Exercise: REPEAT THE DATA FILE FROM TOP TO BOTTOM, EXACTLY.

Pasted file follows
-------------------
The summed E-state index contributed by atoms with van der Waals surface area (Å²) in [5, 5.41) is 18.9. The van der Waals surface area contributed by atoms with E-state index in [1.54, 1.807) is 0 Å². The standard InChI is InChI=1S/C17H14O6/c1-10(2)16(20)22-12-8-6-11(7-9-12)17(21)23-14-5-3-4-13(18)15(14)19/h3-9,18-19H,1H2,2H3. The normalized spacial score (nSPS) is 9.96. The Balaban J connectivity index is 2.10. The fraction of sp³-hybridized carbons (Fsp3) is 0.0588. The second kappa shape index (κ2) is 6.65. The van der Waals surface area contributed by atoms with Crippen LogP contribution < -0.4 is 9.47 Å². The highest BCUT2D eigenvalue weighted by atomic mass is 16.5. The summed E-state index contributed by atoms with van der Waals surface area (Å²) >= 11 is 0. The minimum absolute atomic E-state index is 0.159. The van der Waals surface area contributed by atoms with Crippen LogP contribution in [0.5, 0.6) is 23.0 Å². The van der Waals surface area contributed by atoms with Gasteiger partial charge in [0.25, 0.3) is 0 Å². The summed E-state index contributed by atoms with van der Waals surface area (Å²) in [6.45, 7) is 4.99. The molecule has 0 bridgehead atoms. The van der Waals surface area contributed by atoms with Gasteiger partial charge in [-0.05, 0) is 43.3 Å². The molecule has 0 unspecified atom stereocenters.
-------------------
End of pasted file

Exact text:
The summed E-state index contributed by atoms with van der Waals surface area (Å²) in [5, 5.41) is 18.9. The van der Waals surface area contributed by atoms with E-state index in [1.54, 1.807) is 0 Å². The standard InChI is InChI=1S/C17H14O6/c1-10(2)16(20)22-12-8-6-11(7-9-12)17(21)23-14-5-3-4-13(18)15(14)19/h3-9,18-19H,1H2,2H3. The normalized spacial score (nSPS) is 9.96. The Balaban J connectivity index is 2.10. The fraction of sp³-hybridized carbons (Fsp3) is 0.0588. The second kappa shape index (κ2) is 6.65. The van der Waals surface area contributed by atoms with Crippen LogP contribution < -0.4 is 9.47 Å². The highest BCUT2D eigenvalue weighted by atomic mass is 16.5. The summed E-state index contributed by atoms with van der Waals surface area (Å²) >= 11 is 0. The minimum absolute atomic E-state index is 0.159. The van der Waals surface area contributed by atoms with Crippen LogP contribution in [0.5, 0.6) is 23.0 Å². The van der Waals surface area contributed by atoms with Gasteiger partial charge in [0.25, 0.3) is 0 Å². The summed E-state index contributed by atoms with van der Waals surface area (Å²) in [6.45, 7) is 4.99. The molecule has 0 bridgehead atoms. The van der Waals surface area contributed by atoms with Gasteiger partial charge in [-0.05, 0) is 43.3 Å². The molecule has 0 unspecified atom stereocenters.